7.00pm to 8.15pm, Thursday 18 January
This event has already taken place
Decisions – we make thousands of them every day, but what does science have to say about it? Chia-Jung Tsay, Suzy Moat and Peter Ayton explore modern decision-making, from bias in hiring to risk and uncertainty and even the implications of adding AI to the mix.
This event is part of our 'Ri Patrons present' series. With the support of the Ri Patron community, we are pleased to present this monthly series of fascinating events bringing together science and society. Following the event, Ri Patrons have the opportunity to meet the speakers and learn more about their research.
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Please note that the lift to the Theatre will be out of service due to a maintenance issue. Please email firstname.lastname@example.org if you have any concerns.
Chia-Jung Tsay is an Associate Professor in the UCL School of Management. Her research examines the psychological processes that influence decision making and interpersonal perception in performance contexts. She investigates the role of expertise and nonconscious biases in professional selection and advancement. Chia received a Ph.D. in Organizational Behavior and Psychology with a secondary Ph.D. field in Music from Harvard University, and previously taught at the Wharton School of the University of Pennsylvania. Chia's work has been covered in print, radio, live television broadcasts in over 50 countries, including the BBC, Boston Globe, Business Insider, Chicago Tribune, the Economist, Forbes, Harvard Business Review, Nature, NPR, Scientific American, TIME, and the Wall Street Journal.
Peter Ayton is professor of Psychology at City, University of London where he has been since 1992. He has held visiting appointments at Carnegie-Mellon University; University of California, Los Angeles, INSEAD; Princeton University; University of Mannheim and the Max Planck Institute for Human Development, Berlin. His research is concerned with the empirical investigation of human judgement and decision - particularly risk perception, decision-making under uncertainty and fallacies in thinking. His publications frequently address applied issues including the impact of computerised advice on radiologists’ cancer screening decisions; magistrates’ bail decision-making; effects of emotion on stock traders’ decisions, optimistic bias in convicted prisoners and the misconceptions of professional footballers.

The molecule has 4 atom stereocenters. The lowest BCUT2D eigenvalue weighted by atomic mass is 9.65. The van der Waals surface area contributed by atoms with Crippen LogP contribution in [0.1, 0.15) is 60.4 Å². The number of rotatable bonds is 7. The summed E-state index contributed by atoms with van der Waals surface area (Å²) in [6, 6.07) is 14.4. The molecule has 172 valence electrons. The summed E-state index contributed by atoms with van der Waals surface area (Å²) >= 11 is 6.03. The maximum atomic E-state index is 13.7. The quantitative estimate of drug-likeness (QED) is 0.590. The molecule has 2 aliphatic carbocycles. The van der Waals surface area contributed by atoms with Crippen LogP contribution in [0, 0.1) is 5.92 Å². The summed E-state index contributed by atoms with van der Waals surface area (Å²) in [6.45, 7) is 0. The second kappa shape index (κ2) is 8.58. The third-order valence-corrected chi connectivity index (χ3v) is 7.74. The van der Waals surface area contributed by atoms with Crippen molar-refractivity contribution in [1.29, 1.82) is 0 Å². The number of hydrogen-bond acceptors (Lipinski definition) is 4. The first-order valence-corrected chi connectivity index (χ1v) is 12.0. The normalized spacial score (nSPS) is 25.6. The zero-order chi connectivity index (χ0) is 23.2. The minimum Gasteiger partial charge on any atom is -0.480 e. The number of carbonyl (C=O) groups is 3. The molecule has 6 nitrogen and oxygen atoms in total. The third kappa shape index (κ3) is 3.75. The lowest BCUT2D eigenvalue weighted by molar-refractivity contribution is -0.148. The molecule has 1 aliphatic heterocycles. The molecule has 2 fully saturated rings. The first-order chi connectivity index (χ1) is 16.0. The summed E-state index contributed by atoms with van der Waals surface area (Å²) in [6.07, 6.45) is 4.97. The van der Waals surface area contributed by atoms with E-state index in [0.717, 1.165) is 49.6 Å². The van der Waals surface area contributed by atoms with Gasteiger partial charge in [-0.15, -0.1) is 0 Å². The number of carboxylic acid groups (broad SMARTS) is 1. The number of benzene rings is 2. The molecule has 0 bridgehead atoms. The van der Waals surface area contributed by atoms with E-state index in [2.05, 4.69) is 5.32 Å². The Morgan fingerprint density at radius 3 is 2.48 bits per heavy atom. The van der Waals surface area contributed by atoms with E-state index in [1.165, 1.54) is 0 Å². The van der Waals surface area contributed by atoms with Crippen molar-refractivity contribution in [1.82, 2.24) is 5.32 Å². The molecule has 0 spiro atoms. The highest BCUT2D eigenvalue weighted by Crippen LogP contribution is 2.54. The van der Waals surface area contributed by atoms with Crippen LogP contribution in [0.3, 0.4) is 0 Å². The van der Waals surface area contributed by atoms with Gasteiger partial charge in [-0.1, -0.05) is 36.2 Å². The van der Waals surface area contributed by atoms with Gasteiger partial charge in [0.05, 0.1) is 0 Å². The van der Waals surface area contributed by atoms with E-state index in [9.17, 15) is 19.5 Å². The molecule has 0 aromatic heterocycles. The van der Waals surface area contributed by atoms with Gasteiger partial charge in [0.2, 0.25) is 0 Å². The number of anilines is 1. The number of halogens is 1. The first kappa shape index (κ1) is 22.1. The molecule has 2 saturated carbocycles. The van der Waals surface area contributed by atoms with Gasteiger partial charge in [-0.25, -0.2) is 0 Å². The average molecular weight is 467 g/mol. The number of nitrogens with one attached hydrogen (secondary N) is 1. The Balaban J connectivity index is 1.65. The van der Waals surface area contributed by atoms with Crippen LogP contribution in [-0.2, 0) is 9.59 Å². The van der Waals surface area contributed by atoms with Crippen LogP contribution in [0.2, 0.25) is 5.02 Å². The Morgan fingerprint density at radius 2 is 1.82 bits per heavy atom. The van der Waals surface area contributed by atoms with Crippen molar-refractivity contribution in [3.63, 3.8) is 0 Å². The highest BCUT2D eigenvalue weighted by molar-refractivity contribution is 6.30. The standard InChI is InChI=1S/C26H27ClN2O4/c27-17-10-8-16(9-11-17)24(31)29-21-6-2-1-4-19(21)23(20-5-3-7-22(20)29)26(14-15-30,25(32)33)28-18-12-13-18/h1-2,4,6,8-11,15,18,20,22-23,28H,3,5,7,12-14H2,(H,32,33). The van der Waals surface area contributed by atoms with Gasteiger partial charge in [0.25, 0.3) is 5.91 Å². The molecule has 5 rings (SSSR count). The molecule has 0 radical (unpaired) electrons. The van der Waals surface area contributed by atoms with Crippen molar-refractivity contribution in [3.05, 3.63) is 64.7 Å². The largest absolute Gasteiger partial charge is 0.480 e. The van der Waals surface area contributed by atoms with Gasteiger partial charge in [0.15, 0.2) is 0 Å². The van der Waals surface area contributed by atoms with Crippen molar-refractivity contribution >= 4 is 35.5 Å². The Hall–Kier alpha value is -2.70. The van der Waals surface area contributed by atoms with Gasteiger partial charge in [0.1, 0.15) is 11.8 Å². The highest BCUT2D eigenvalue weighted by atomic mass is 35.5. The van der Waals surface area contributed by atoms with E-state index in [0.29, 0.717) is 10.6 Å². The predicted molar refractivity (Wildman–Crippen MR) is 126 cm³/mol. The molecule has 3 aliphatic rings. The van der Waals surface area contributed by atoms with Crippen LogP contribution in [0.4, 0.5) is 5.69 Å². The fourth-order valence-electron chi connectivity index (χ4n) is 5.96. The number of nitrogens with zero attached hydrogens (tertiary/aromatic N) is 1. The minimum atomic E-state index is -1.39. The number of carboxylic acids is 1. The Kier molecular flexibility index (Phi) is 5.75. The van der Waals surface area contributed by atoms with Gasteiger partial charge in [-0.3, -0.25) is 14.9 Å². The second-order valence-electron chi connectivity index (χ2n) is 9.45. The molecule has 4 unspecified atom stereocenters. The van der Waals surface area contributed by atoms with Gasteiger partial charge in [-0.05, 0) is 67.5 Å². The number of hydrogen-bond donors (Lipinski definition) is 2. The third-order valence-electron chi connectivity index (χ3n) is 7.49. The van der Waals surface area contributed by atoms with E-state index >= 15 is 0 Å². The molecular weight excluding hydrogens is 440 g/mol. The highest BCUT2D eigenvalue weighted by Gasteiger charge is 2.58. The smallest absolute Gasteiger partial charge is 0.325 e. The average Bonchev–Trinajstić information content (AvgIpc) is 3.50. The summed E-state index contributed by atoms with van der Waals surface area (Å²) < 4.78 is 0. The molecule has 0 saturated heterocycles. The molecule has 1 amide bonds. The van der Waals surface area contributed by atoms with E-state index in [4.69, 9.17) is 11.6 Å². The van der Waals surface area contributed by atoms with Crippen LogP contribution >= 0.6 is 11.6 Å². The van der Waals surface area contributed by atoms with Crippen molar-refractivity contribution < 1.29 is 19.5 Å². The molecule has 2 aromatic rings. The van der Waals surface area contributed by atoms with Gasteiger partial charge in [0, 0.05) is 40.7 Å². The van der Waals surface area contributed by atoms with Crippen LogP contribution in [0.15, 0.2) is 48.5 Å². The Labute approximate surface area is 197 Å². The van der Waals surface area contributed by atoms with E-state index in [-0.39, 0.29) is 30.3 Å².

Suzy Moat is an Associate Professor of Behavioural Science at Warwick Business School and a Fellow of The Alan Turing Institute, the UK’s national institute for data science. At Warwick Business School, Suzy directs the Data Science Lab, a multidisciplinary research team, with her colleague Tobias Preis. The lab’s research aims to determine whether data from the Internet can be used to measure and predict human behaviour in the real world, drawing on data from search engines, online photographs, games and more. Suzy's work has been featured by television, radio and press worldwide, in outlets such as the BBC, CNN, The Economist, The Guardian, Wall Street Journal and New Scientist. She has secured over £4.3 million funding to support this research to date. Suzy has also acted as an advisor to government and public bodies on related topics.
Claudia Hammond is an award-winning broadcaster, writer and lecturer. She regularly presents the All in the Mind and Mind Changers series on BBC Radio 4.
The doors will open at approximately 6.30pm, with a prompt start at 7.00pm. There will be time for questions after the talk.
Latecomers will be admitted to the gallery.
Following the talk, Ri Patrons are invited to a speakers drinks reception in the library.